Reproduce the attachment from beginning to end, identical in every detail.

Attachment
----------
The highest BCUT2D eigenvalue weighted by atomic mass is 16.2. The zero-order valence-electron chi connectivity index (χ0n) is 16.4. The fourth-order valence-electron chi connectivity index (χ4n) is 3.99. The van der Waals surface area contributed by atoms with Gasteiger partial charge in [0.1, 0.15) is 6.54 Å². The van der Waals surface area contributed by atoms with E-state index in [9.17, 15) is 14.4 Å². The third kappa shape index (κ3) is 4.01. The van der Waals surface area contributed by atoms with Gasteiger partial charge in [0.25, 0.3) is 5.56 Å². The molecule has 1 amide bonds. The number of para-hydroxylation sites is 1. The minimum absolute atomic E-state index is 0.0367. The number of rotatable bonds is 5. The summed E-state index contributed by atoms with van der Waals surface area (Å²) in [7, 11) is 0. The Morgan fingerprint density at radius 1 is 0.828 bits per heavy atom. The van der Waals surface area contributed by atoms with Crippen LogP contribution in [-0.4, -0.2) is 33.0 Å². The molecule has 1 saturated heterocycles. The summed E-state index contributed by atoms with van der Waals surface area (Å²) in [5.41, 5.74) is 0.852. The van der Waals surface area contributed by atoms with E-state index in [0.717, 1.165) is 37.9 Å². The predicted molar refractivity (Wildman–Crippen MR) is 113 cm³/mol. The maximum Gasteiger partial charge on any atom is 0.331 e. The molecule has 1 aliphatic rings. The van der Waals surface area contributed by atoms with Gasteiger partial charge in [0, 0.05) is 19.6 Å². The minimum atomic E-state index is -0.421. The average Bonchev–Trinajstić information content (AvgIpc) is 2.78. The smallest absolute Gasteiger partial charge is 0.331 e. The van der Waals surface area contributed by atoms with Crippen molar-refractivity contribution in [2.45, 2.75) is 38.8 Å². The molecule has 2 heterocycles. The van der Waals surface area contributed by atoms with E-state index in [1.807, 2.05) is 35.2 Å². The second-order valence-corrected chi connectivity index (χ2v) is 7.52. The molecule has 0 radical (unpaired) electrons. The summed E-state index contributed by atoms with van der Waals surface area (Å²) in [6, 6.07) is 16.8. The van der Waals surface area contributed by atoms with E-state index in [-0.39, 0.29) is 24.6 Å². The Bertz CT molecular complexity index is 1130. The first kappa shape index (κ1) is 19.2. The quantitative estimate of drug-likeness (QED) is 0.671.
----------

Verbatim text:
The highest BCUT2D eigenvalue weighted by atomic mass is 16.2. The zero-order valence-electron chi connectivity index (χ0n) is 16.4. The fourth-order valence-electron chi connectivity index (χ4n) is 3.99. The van der Waals surface area contributed by atoms with Gasteiger partial charge in [0.1, 0.15) is 6.54 Å². The van der Waals surface area contributed by atoms with E-state index in [9.17, 15) is 14.4 Å². The third kappa shape index (κ3) is 4.01. The van der Waals surface area contributed by atoms with Gasteiger partial charge in [0.25, 0.3) is 5.56 Å². The molecule has 1 amide bonds. The number of para-hydroxylation sites is 1. The minimum absolute atomic E-state index is 0.0367. The number of rotatable bonds is 5. The summed E-state index contributed by atoms with van der Waals surface area (Å²) in [7, 11) is 0. The Morgan fingerprint density at radius 1 is 0.828 bits per heavy atom. The van der Waals surface area contributed by atoms with Crippen LogP contribution in [-0.4, -0.2) is 33.0 Å². The molecule has 1 saturated heterocycles. The summed E-state index contributed by atoms with van der Waals surface area (Å²) in [5.41, 5.74) is 0.852. The van der Waals surface area contributed by atoms with E-state index in [0.717, 1.165) is 37.9 Å². The predicted molar refractivity (Wildman–Crippen MR) is 113 cm³/mol. The maximum Gasteiger partial charge on any atom is 0.331 e. The molecule has 1 aliphatic rings. The van der Waals surface area contributed by atoms with Gasteiger partial charge in [0, 0.05) is 19.6 Å². The minimum atomic E-state index is -0.421. The average Bonchev–Trinajstić information content (AvgIpc) is 2.78. The smallest absolute Gasteiger partial charge is 0.331 e. The van der Waals surface area contributed by atoms with Crippen molar-refractivity contribution in [2.45, 2.75) is 38.8 Å². The molecule has 2 heterocycles. The van der Waals surface area contributed by atoms with E-state index in [1.807, 2.05) is 35.2 Å². The second-order valence-corrected chi connectivity index (χ2v) is 7.52. The molecule has 0 radical (unpaired) electrons. The summed E-state index contributed by atoms with van der Waals surface area (Å²) in [6, 6.07) is 16.8. The van der Waals surface area contributed by atoms with E-state index in [-0.39, 0.29) is 24.6 Å². The Bertz CT molecular complexity index is 1130. The first kappa shape index (κ1) is 19.2. The quantitative estimate of drug-likeness (QED) is 0.671.